It’s been almost a week since a Ferguson police officer murdered unarmed black teenager Michael Brown, and since then, the community of Ferguson has been besieged by police forces, armed more appropriately for a military invasion than for the supervision of peaceful protests. Tear gas canisters have been launched into residents’ front yards. Rubber bullets have been shot into crowds. Sniper rifles have been aimed at countless young men with their arms in the air. Journalists have been harassed and unjustly arrested. And through it all, Obama remained silent. An American city continues to be under siege, and the president had nothing to say until today, when, perhaps predictably, he made a statement that didn’t say very much at all, or at least, nothing really worth saying.
From his Martha’s Vineyard vacation spot, Obama addressed the murder of Michael Brown and the ongoing chaos in Missouri, in a way that seemed designed not to inspire during these troubled times, but to appease those who might view any forthright presidential rhetoric as being divisive or inflammatory. So rather than condemn the fact that police have invaded the streets of Ferguson with military tanks and weapons, Obama declared, “There is never an excuse for violence against the police.” Rather than unequivocally state that the police have been engaging in illegal actions by threatening and jailing journalists, Obama simply said, “Police should not be bullying or arresting journalists who are just trying to do their jobs.” Rather than say that Michael Brown was gunned down in the streets, Obama used a passive voice to say, “We lost a young man.” And finally, the president invoked the idea that we all share a common cause, namely because, “We’re all part of one American family. We’re united in common values and that includes equality under the law.”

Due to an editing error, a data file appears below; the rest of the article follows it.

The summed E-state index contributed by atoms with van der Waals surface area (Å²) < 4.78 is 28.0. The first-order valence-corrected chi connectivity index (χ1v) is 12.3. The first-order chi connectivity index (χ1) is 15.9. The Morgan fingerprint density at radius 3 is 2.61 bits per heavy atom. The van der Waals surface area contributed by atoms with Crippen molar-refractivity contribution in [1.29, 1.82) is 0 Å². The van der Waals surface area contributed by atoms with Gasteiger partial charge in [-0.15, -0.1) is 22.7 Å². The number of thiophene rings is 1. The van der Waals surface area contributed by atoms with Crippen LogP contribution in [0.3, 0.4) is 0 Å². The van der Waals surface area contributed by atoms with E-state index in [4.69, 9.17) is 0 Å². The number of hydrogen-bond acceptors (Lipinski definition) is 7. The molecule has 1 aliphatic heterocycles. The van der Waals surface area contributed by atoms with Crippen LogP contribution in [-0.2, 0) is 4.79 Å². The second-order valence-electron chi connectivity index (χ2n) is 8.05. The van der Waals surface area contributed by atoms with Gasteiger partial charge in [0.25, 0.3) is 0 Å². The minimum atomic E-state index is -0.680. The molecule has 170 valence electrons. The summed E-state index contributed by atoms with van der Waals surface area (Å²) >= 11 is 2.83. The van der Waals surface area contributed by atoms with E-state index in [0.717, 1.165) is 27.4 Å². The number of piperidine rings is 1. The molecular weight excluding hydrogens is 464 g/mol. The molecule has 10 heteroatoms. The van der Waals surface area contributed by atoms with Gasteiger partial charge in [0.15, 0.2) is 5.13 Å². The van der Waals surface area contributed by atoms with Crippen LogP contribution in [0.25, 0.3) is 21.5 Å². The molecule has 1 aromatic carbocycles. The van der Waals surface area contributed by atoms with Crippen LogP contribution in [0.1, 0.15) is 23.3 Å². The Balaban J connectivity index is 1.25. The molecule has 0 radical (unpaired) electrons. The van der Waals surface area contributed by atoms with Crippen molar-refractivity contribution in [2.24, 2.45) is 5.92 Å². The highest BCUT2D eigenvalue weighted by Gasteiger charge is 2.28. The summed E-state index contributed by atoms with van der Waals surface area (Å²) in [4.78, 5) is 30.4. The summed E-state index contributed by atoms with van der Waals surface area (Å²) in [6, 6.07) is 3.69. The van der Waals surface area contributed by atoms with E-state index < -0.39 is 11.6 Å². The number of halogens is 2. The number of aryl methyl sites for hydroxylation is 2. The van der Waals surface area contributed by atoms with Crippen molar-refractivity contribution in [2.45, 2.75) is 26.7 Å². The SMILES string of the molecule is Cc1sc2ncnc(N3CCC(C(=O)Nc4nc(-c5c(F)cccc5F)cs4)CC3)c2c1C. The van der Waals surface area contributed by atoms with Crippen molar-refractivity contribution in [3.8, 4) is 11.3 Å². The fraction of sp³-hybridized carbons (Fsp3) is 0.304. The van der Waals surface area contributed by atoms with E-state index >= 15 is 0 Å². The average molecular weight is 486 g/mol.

There’s no real reason for Obama to equivocate in this manner. He’s not running for re-election. Now is not a time to placate, rather it is a time to inspire. Instead, we get empty sentiments attempting to bring people together by reminding us that we all belong to the same family and share common values. But if anything should be clear by now, this family is hopelessly divided and not only doesn’t share common values, but also doesn’t share common treatment under the law. The police officer who shot and killed Michael Brown still benefits from a cloak of anonymity, designed to protect him from any retributive acts. Where was Michael Brown’s protection? Where is the protection for the people of Ferguson who are collectively being treated as dangerous criminals, even if few of them have done anything but peacefully protest the unjust killing of an unarmed teenager?
President Obama had an opportunity today (and yesterday and the day before and the day before that) to address the horrific reality of what is going on in Ferguson right now, but he failed to take it. Instead he gave lip service to things like peace and justice, forgetting the words of Martin Luther King Jr, “Peace is not the absence of conflict, but the presence of justice.” There will be no peace for the people of Ferguson, or for any of the people in this country, until justice is done not only in the case of Michael Brown, but also in the systemic racial inequalities in this country that are perpetuated by participating in the myth that we are all part of one American family. The people of Ferguson deserve better than this type of pointless speech, as do all the people of America.
Follow Kristin Iversen on twitter @kmiversen